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The life of a Shopping Centre Manager in lockdown

This year has been a little unpredictable to say the least, especially when it comes to Shopping Centre Management. The role of a Centre Manager is already very varied with no two days being the same, however, lockdown has placed additional challenges on our teams. We asked two of our Centre Managers: Chloe O’Donnell at Idlewells Shopping Centre and Marie Gribben at Middleton Shopping Centre what it’s been like for them over the last 11 weeks of lockdown...

We’ve had to temporarily say goodbye to occupiers, which has completely changed the feel of the schemes. We usually spend our days injecting personality into our centres, fostering a sense of community and delivering positive change for the local area in which we operate. Instead, we have found ourselves restricting how many people can shop at once, how long people can shop with us and discouraging visiting unless absolutely essential. This is a totally alien concept and goes against every grain of our being. We have had to take on many roles and be empathetic and support all retailers with their individual requirements to make their shops safe for reopening. In some cases we’ve just needed to lend an ear to listen to worries about now and for the future. Some occupiers have required additional support and reassurance, whilst others have just asked for help on how to conduct risk assessments or to interpret the regularly changing government guidance.

We have been pulled in every direction, with occupiers asking how the service charge can be reduced and in turn, a reduction in opening hours whilst other retailers want longer opening hours which will come at additional cost. Managing health, safety, fire and environmental risks is part of our everyday life but the additional risks presented by COVID-19 have meant creative solutions have been required.

Managing shopper expectations and attempting to change engrained behaviour has perhaps been the most challenging aspect of lockdown. We have spent years encouraging shoppers to visit our centres, trying every tactic in the book! Within a matter of 24 hours, we were asking customers only to visit us if it was absolutely essential and if they do, that they mustn’t stay longer than is necessary. We can honestly say we never thought that we would see the day when we ask people not to visit.

With workloads having increased two-fold, we have had to battle with the hard decision of putting staff on furlough which unsurprisingly means less resource, thus placing additional pressure on the remaining teams, who must be commended for their efforts. Dealing with the ever increasing demands of the ‘new normal’ in addition to increased strain on home life such as balancing childcare and being unable to travel to foreign shores, the past 11 weeks (is it really that long?!) have stretched us to our absolute limits.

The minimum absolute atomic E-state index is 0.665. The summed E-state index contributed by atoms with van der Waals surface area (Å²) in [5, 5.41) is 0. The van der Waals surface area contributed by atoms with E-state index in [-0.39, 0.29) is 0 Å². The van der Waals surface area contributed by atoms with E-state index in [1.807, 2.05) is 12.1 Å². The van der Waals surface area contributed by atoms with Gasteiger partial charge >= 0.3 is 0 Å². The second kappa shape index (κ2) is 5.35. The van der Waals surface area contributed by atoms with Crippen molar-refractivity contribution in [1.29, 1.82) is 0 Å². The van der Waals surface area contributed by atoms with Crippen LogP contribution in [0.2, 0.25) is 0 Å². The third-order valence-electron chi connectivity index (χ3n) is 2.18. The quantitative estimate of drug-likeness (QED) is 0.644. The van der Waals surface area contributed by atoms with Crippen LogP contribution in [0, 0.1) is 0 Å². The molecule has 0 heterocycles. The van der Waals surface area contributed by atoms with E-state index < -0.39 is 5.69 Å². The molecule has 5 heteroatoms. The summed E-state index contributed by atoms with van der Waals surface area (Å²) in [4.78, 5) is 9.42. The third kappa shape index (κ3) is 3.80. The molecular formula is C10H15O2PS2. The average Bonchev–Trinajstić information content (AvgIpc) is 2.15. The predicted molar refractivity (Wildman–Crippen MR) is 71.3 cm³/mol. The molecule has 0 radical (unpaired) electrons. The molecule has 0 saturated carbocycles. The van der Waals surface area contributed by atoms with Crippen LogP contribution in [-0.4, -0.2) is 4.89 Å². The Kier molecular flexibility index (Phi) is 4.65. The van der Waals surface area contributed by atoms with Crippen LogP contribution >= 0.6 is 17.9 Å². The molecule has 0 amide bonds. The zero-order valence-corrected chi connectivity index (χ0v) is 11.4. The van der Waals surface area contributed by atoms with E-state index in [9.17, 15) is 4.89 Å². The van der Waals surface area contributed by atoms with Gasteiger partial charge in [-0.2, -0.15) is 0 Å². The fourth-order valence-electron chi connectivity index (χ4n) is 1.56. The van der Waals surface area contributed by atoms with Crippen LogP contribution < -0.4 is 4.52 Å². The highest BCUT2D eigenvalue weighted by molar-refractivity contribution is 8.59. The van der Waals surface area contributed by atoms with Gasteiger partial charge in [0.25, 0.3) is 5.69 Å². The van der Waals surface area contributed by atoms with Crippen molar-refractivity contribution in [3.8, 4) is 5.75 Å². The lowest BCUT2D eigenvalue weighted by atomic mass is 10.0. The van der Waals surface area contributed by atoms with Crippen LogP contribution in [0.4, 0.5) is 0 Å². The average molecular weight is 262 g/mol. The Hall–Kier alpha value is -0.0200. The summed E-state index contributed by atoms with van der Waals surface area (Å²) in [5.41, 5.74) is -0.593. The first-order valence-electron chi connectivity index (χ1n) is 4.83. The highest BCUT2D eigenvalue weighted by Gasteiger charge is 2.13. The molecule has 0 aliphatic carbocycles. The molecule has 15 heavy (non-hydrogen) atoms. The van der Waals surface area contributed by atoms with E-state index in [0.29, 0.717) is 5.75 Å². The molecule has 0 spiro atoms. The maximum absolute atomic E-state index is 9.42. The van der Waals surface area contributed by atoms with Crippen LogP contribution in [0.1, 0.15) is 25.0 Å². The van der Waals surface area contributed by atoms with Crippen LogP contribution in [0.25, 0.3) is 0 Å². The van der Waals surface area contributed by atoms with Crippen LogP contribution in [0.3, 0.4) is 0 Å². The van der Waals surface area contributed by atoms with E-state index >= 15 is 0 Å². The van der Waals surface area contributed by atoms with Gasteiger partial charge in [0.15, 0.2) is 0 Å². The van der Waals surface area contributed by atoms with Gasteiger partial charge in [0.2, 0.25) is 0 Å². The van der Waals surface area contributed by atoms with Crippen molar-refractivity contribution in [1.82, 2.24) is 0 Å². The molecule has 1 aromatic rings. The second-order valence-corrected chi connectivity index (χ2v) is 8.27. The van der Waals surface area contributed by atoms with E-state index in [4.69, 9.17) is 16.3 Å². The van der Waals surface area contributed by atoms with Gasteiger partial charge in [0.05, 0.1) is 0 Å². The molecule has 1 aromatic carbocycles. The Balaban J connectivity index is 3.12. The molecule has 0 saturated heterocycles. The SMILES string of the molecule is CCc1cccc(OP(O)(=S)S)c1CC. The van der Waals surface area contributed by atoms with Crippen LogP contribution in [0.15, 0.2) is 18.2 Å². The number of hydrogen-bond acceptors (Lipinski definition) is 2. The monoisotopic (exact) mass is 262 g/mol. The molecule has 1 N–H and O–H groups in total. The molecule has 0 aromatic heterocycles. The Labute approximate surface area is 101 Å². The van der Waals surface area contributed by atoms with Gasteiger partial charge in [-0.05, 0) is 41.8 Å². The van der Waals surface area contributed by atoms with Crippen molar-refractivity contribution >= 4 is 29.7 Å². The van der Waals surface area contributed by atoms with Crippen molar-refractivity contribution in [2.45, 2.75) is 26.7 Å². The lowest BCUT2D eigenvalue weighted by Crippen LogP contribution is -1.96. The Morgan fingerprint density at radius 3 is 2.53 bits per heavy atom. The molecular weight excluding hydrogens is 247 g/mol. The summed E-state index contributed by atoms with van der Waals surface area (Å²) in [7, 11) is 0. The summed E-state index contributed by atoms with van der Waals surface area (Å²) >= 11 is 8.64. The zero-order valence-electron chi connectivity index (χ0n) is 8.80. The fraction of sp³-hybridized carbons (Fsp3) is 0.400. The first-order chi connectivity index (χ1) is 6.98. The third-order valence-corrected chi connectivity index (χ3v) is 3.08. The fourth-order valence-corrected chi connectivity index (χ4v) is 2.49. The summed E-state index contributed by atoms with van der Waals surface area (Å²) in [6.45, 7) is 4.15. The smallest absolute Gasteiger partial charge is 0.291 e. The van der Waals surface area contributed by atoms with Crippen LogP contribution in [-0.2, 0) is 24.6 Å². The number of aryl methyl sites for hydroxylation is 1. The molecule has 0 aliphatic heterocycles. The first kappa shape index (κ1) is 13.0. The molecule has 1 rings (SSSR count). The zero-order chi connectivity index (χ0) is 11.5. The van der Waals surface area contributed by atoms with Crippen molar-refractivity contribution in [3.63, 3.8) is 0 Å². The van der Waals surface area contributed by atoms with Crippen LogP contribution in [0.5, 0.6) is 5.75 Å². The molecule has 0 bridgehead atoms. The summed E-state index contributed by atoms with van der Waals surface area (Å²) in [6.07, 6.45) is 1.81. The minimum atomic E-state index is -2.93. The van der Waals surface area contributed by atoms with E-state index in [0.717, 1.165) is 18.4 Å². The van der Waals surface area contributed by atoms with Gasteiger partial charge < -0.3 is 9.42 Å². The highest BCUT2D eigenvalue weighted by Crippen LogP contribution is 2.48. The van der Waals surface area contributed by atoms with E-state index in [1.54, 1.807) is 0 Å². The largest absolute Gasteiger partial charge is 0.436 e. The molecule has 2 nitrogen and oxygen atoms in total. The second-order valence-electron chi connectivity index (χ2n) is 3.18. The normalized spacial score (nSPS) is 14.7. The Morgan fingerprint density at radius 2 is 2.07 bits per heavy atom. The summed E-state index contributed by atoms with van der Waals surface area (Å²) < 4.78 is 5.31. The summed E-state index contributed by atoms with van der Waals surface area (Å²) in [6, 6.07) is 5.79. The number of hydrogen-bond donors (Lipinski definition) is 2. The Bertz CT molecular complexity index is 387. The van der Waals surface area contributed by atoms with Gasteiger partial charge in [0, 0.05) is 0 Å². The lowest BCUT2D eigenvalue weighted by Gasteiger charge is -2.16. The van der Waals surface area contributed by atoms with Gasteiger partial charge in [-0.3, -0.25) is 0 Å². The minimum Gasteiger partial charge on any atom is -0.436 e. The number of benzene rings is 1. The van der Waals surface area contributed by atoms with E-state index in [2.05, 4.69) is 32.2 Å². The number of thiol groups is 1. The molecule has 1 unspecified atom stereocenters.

Being a Shopping Centre Manager means your people skills have to be diverse with the ability to step it up a gear when the going gets tough, but wow it has been an extremely demanding period of time. We’ve all been leaning on our ‘Dare to be Brilliant’ customer service skills to be able to support our retailers in a positive and effective way. If volatile times have taught us anything, it shows how a team can pull together to continue and deliver brilliant service to our retailers and by extension our shoppers. The Ashdown Phillips team have supported each other endlessly, sharing best practice with colleagues, listening to each other’s gripes over weekly Teams calls but above all, trying to find the best in this awful situation.

Both of us are planning Christmas decorations, so the occasional chat about bauble colours did manage to break the mould of endlessly discussing COVID-19!

As ever in this role, we need to be three steps ahead. As soon as we had implemented partial lockdown restrictions to our centres and took a deep breath, we turned our attention to planning for easing them! We have been busy reading government guidance (and every other available guidance resource!), plotting customer flow, one-way systems, maximum capacity, social distancing measures, enhanced hygiene measures, procuring hand sanitiser by the bucket load (gold dust would have been easier), resourcing, retailer’s individual return planning, communication strategies, budget planning and engaging with our key stakeholders to name a few! We very quickly learnt that implementing lockdown restrictions was far easier than lifting them!

We are ramping up now and eagerly ready to safely welcome back the public to our shopping centres on the 15th June.

Chloe O'Donnell, Centre Manager at Idlewells Shopping Centre & Marie Gribben, Centre Manager at Middleton Shopping Centre